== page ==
For some of the original team members, it is no longer appropriate to have them working with the company. And it could be a mistake to keep them.
And for others, they may conclude the company is not what it used to be. It is no longer you against the world. They have a hard time adapting and accommodating the shifts.
So they leave. And a piece of you and the company leaves with them.
You think things won’t change as your company grows
One of the biggest mistakes entrepreneurs make is when your company starts to grow, you think you will stay the same.
In fact, the more you resist changing as the company changes, the more the company changes… only in the wrong direction.
For example, you decide you will continue to do the bookkeeping since you like doing it and are pretty good at it. Because you are not spending that time looking for new hires to join your team, you soon find your team running around trying to accommodate the additional work load as you grow.
This stresses your staff. They start dropping the ball on the increase in customers you have. Eventually either your staff or customers quit as you are not taking care of either.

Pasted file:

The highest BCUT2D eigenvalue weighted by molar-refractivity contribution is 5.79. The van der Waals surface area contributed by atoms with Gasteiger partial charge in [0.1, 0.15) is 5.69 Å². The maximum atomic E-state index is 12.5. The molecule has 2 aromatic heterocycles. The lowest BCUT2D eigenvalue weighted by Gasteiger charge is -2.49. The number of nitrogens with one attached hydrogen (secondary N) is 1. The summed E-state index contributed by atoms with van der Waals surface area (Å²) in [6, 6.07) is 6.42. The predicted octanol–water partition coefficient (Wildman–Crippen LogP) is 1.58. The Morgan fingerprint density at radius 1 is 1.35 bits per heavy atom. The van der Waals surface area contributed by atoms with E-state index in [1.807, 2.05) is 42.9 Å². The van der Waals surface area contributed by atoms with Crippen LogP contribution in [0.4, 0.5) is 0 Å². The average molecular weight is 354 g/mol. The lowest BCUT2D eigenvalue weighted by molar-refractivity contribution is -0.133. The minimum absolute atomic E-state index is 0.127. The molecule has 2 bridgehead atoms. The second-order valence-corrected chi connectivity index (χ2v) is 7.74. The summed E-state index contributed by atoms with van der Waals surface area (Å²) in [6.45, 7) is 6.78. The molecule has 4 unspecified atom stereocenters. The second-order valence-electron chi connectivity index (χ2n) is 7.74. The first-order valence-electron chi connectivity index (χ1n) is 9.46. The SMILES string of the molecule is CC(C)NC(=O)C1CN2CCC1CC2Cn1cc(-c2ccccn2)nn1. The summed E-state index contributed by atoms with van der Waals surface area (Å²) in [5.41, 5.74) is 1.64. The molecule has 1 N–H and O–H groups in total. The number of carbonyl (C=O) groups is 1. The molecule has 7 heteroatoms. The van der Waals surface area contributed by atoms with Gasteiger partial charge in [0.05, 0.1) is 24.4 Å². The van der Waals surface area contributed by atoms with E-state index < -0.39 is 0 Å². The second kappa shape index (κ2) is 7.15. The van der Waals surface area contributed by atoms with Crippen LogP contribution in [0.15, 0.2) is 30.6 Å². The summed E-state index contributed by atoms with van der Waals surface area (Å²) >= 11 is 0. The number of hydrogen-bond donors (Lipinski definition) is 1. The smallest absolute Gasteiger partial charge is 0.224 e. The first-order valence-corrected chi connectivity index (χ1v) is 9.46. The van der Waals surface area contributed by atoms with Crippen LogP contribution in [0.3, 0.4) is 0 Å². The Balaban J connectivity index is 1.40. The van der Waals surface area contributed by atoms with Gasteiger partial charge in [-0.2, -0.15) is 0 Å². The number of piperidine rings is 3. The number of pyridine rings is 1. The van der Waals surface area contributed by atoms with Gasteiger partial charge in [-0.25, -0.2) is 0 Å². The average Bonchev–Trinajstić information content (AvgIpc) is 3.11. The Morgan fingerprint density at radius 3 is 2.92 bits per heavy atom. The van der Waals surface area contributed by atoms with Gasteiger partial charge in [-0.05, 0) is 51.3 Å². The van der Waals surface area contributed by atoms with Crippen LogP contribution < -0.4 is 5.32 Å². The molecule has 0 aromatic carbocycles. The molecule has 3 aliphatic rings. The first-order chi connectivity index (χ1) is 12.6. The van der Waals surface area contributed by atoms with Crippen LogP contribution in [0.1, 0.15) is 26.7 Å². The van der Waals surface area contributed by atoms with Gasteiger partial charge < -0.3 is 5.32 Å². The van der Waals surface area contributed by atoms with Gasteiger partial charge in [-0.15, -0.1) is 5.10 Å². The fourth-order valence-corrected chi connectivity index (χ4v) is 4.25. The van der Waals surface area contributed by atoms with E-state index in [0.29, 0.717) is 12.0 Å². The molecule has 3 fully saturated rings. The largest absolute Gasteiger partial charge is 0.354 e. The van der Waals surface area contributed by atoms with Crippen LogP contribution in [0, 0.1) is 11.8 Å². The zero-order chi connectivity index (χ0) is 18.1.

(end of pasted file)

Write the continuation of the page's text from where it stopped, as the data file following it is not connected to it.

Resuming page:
You’re sure you’ll always stay in charge
Sometimes it gets lonely at the top. As you grow, you will make mistakes, mainly because you are exploring new territory and might not have an experienced person to turn to for advice or guidance.
So if you don’t know your own exit strategy from the business, you could actually take down the whole company. Having an experienced board of directors helps. Eventually the decision may be that it is time for you to step down and let someone else take over. Someone with the right experience to take the business to the next level.
And if you envisioned running the show until you die, you may be in for a rude awakening.